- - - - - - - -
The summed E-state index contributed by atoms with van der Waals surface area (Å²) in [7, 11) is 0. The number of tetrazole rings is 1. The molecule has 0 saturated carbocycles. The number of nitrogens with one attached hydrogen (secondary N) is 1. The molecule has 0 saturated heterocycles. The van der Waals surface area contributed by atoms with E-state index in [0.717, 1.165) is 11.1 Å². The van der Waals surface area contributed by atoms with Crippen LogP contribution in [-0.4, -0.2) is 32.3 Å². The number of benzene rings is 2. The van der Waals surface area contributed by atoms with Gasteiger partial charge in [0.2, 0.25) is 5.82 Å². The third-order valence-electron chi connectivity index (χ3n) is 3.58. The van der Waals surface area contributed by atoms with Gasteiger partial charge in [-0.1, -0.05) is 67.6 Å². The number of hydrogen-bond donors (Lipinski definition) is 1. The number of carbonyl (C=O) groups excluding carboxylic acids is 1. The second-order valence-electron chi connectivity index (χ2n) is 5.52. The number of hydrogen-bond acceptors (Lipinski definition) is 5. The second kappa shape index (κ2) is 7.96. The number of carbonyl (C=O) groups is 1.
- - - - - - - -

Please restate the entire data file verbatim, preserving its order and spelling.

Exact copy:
The summed E-state index contributed by atoms with van der Waals surface area (Å²) in [7, 11) is 0. The number of tetrazole rings is 1. The molecule has 0 saturated carbocycles. The number of nitrogens with one attached hydrogen (secondary N) is 1. The molecule has 0 saturated heterocycles. The van der Waals surface area contributed by atoms with E-state index in [0.717, 1.165) is 11.1 Å². The van der Waals surface area contributed by atoms with Crippen LogP contribution in [-0.4, -0.2) is 32.3 Å². The number of benzene rings is 2. The van der Waals surface area contributed by atoms with Gasteiger partial charge in [0.2, 0.25) is 5.82 Å². The third-order valence-electron chi connectivity index (χ3n) is 3.58. The van der Waals surface area contributed by atoms with Gasteiger partial charge in [-0.1, -0.05) is 67.6 Å². The number of hydrogen-bond donors (Lipinski definition) is 1. The number of carbonyl (C=O) groups excluding carboxylic acids is 1. The second-order valence-electron chi connectivity index (χ2n) is 5.52. The number of hydrogen-bond acceptors (Lipinski definition) is 5. The second kappa shape index (κ2) is 7.96. The number of carbonyl (C=O) groups is 1.